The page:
Wendy White, Feodor Voronov, Glenn Ligon, Annie Vought, Jose Parla and Jel Martinez are all artists whose work takes text and language and pushes way outside the box. Wendy White’s use of the lines and structure of letters themselves is deconstructed and echoed in lines that emerge within her abstracted and color washed work. In the images of her work shared here, I particularly love the way in which she goes beyond the canvas in architecturally reconstructing the text-like elements along the border.
Did anyone hear about the possibility of the United States opening its travel sanctions with Cuba? I love Barack Obama! Before the 2008 election, the Castro administration stated that they were “very interested” in sitting down for discussion with the United States, but only after there were no Bushs in the white house. No joke. He really said that. And I cant blame him, Bush has been such a dickhead towards Fidel and Venezuela’s Hugo Chávez that we Americans had no possibility of becoming friends with our southern cousins. This is a small taste of the amazing Venezuelan graphic design talent that we are missing due to our modern day mccarthyism.
Fredrik Odman’sComposed Animals series combines some of my favorite animals into super animal combinations. Imagine how graceful a swan jackrabbit could be. He would be fast as lightening but as smooth as butter!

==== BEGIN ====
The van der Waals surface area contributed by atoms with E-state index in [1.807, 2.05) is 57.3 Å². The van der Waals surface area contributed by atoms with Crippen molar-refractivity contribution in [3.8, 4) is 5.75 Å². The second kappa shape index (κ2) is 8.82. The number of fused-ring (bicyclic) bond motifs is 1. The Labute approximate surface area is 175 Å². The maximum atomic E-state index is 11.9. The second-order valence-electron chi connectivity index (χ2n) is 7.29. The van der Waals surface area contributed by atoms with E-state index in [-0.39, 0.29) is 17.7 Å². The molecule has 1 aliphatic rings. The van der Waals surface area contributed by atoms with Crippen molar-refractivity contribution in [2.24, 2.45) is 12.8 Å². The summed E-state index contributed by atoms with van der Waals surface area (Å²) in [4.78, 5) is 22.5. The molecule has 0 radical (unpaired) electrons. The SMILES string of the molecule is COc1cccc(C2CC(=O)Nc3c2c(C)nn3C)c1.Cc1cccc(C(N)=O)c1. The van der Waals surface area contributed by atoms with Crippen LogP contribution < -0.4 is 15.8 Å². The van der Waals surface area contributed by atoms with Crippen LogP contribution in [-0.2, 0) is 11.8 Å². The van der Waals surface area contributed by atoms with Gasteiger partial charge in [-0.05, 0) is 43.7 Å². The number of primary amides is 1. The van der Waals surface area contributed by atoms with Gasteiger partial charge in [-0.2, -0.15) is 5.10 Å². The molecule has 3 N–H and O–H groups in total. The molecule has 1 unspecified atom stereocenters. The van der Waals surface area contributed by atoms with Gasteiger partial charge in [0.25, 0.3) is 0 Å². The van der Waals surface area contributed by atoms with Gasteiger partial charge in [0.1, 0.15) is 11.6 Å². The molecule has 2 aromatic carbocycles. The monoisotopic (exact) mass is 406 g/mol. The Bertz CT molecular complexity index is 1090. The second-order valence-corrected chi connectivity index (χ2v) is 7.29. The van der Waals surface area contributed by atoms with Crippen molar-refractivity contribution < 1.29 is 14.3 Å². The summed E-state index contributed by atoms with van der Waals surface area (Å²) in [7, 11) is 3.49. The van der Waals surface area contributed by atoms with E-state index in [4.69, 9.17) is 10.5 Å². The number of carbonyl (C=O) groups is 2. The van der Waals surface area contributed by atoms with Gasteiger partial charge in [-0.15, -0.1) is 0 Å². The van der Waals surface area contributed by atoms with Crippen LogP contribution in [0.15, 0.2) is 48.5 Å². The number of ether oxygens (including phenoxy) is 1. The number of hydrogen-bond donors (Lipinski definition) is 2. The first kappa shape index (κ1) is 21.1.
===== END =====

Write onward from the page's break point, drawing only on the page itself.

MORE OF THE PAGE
Misha Hollenbach lives and works in Melbourne, Australia. Using found and created objects he presents the viewer with absurd and alarming “artifacts” in which the eloquent clashes with the primordial. Swiss publishing company Nieves describes his work as “…merging contemporary culture with tribalism. Working across the mediums of collage, screen-printing, painting, sculpture and installation, his work is often driven by carnal desire, and a return to the basics/basis of human existence.” While speaking of his motivations Hollenbach frames his body of work perfectly stating that “Things can always be a bit more insane.”
Sculptor Eva Jospin constantly reinvents the idea of what a forest is over and over again. She cuts, layers, arranges, glues and builds cardboard into different interpretations of The Woods. Her pieces range from smaller 2D pictures compiled from dense sticks, branches and flaky bits of wood, to life size 3D installations that you are invited into, and can move around within. For Jospin, cardboard is just the medium for a larger message; these trees express many things:
The forest – an incarnation of nature in the wild – is above all the setting in traditional storytelling of tests of courage, and can be a gloomy or initiatory place. The forest is also where one encounters oneself. This walk through the forest initiates the visit to ‘ Inside’, which is also an inner journey. (Source)
Jospin uses a material that is not only durable, robust, strong, and supportive, but also fragile, impermanent, raw and insubstantial. She plays on these two points of view – they mirror the actual qualities of trees, nature and our relationship to it. These poetic attachments to Josie’s Forest pieces isn’t lost on her critics either:
To look at a forest is an optical experience that challenges the typical laws of perspective in western representation. Facing visually the depth of a forest means to forget the horizon, it means to get lost. And is not the danger of getting lost the only risk tied up to that natural labyrinth that is a forest? (Source)